Surviving the Storm

 

By Kate Smith

Be prepared. That’s the single most important path toward resiliency, according to experts who convened in June for a conference on the subject.

Part of that preparation means being adequately insured against natural disasters such as hurricanes and floods, according to participants in the New York Recovery and Resilience Leadership Forum, held at the New York Stock Exchange. That also goes for insurance companies that provide primary cover; they need reinsurance.

“It’s important [to] remind as many people as we can about the need to prepare, to prepare themselves physically and financially,” said Stephen Weinstein, senior vice president of event sponsor RenaissanceRe Holdings. “What we hope to accomplish is to bring leaders together to share their understanding, their views and their best thoughts as to how our most disaster-exposed communities can be more resilient.”

This year’s conference location was selected because the New York City region was hit particularly hard by Superstorm Sandy in 2012.

“Sandy highlighted the fact that floods driven by a storm surge can have a massive impact on commercial insurance,” said RenRe President David Marra. “Resiliency against catastrophes is such a key element of everyday life. It affects the public sector, the private sector.”

Prevention Over Response

Governments can help improve resiliency by changing the timing of their involvement in disasters, said Collin O’Mara, CEO of the National Wildlife Foundation. “Traditionally, government has played the role of bailing people out after the fact,” O’Mara said. “The role I think they should be playing is doing more on the preventative side, trying to encourage communities to invest in more natural resource investments—things like the wetlands and dunes that are going to protect those communities. Having better building codes. Really making those investments that are going to make people safer, rather than worrying about paying out the back end.”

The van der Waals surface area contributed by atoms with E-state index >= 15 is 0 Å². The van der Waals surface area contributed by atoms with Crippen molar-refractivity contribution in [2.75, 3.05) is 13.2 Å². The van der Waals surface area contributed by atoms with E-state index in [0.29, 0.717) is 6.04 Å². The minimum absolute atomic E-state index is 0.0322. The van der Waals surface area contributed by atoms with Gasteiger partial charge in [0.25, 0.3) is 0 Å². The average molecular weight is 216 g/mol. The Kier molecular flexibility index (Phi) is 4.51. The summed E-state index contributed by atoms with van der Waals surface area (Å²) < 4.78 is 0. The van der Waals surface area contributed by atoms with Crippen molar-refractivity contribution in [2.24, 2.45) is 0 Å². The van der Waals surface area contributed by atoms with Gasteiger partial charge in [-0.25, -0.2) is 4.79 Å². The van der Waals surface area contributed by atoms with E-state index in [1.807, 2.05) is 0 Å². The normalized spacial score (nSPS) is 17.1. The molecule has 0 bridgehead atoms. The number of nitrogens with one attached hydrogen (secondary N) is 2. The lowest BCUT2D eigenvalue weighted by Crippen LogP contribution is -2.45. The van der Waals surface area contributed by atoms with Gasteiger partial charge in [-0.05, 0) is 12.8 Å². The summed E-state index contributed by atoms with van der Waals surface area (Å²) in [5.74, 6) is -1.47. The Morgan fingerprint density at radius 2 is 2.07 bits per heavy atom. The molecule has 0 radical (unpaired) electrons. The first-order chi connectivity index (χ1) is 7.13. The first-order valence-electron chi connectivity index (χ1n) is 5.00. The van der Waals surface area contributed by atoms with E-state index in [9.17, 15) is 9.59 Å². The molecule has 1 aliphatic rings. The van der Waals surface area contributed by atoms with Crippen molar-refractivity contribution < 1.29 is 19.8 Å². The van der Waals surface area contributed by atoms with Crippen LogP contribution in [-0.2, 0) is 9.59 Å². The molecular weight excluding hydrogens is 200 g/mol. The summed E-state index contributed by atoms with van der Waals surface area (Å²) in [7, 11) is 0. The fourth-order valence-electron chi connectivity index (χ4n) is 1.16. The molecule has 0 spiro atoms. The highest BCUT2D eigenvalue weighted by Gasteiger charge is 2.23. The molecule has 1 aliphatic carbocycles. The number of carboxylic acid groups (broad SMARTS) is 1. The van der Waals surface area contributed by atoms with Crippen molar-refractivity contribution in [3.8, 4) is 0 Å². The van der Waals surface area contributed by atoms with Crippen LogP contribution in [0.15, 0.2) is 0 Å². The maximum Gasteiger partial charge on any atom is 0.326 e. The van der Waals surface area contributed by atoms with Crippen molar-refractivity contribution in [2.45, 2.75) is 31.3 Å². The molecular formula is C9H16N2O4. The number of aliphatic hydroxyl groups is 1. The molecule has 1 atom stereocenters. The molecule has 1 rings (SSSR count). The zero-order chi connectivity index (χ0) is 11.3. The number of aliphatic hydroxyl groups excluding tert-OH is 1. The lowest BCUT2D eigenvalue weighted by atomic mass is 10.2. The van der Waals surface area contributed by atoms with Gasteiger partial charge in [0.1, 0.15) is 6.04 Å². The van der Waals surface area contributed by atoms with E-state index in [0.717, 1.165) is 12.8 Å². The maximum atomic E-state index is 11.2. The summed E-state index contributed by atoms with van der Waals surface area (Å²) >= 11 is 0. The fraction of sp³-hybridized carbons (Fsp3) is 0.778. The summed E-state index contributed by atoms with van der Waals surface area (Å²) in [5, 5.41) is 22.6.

SmarterSafer spokesperson Jenn Fogel-Bublick agreed. SmarterSafer.org is a national coalition that promotes environmentally responsible, fiscally sound approaches to natural catastrophe policy.

“We need to look at focusing more on pre-disaster mitigation and resilience as opposed to post-disaster,” Fogel-Bublick said. “What we need to be doing is more planning and more spending on the front end, which will save money on the back end, after a storm.”

More accurate mapping and modeling also will improve resiliency, as would reforming the National Flood Insurance Program, Fogel-Bublick said. “We need to take subsidies out of the rate structure and focus on reducing people’s risk as opposed to reducing their flood insurance rates,” she said.

Fogel-Bublick and others point to a bill, currently making its way through Congress, that would dramatically change the flood insurance landscape and improve resiliency. “Legislation … would ensure people in flood plains in harm’s way can have access to private sector flood insurance policies as opposed to just the National Flood Insurance Program,” explained Fogel-Bublick.“We think that will help, because if you’re going to choose a private policy, it’s going to be because there are better prices or better coverages. Right now the private sector’s doing some really interesting work around better mapping, better modeling and better risk analysis.”

“We think there’s a great place for the private market capacity that’s out there in the insurance world to come and lower prices and give consumers more choices,” said John Huff, president of the National Association of Insurance Commissioners. “Up to this point, they’ve essentially been restricted to the National Flood Insurance Program, but there are many opportunities out there in the private market.”

Consumer Prep